Which ever metal you choose, feel free to mix and match the finish, just 

make sure you buy 1/2 inch fittings


Here is what you will need to replicate our curtain rods. This list is per curtain rod (direct links are provided for purchase through Amazon):

Top: Split ring pipe hanger. Bottom: 3/8  inch zinc threaded rod cut into 2" sections

3/8 ceiling plate, used her as a wall plate.

1/2 inch galvanized iron cap

Step 5:

With your purchases in hand, wave Frank goodbye and tell him if this project doesn't kill you, you hope to see him soon. To which Frank will promptly take his coffee break and pray that blogs like this don't get "repinned" too often.

Back at the ranch, start by laying out all of your purchases. If you haven't noticed by now, steel pipes and pipe cutting is accompanied by lots of grease and oil. This grease and oil will stain your pretty new curtains, so here's a good tip from my friend Mike:

Make sure you clean the hell out of them with a strong degreaser or household cleaner like 409. Any product made for cleaning kitchen grease will help. Make sure to get in all the threads really well.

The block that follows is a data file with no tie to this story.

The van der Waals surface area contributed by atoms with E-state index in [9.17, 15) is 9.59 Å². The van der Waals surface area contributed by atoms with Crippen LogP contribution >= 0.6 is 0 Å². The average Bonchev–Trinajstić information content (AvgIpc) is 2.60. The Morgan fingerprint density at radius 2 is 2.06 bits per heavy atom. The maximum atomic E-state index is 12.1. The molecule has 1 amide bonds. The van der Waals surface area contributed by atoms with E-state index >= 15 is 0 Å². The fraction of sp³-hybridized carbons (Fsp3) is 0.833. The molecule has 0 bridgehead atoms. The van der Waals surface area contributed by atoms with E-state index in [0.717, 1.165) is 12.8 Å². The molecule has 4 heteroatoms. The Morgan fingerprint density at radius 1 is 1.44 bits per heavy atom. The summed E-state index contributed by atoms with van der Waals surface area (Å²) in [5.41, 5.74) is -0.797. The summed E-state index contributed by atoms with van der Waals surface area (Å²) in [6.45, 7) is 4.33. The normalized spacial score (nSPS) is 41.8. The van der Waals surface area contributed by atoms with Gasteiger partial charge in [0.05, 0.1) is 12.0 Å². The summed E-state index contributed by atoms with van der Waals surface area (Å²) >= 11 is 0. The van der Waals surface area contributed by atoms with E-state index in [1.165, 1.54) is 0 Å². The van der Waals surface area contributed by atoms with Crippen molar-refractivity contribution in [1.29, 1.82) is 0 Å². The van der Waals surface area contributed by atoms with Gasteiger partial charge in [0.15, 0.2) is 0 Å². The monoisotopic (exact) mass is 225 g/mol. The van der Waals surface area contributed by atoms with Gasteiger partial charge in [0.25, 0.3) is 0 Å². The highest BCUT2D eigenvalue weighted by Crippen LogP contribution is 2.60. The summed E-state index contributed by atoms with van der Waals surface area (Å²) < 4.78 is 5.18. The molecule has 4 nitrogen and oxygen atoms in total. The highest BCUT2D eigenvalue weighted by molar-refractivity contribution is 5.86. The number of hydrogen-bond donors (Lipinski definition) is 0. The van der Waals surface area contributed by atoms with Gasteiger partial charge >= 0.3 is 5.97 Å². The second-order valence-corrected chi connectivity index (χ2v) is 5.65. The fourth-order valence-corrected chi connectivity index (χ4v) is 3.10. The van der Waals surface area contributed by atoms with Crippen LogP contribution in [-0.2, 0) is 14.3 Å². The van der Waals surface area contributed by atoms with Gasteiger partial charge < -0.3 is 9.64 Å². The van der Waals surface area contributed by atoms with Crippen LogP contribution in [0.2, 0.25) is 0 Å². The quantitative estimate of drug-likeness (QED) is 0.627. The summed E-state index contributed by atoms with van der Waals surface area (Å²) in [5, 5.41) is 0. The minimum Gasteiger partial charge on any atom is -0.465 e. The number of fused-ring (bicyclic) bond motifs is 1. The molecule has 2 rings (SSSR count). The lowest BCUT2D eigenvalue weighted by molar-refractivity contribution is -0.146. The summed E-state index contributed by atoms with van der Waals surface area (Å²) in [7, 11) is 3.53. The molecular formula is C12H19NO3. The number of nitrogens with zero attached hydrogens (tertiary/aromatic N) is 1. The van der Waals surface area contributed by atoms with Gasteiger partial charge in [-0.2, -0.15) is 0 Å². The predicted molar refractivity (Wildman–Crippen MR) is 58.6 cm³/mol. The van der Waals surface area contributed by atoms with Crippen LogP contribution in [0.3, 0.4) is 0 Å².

Make sure you degrease ALL of the parts and hardware really well.

Step 6:

Gather your tools for installation:

  • Ladder

  • Measuring tape

  • Level

  • Pencil

  • Painters/ non-stick tape (as opposed to writing on the wall, painters tape is an easier way than marking up the wall)

  • Drill

  • Phillips-head Screw driver

  • Stud finder

Step 7:

Decide on your curtain before installation. Start by manually test hanging the curtain on the rod and holding the rod up to your desired height and ensure it falls correctly. A friend is helpful here! Man, where's Frank when you need him. Depending on your curtain's length, determine where you would like the rod to live.

Here's my tip. Don't over complicate this. Simply eye ball the location of where you want the wall mount to be and determine the approximate location above the trim.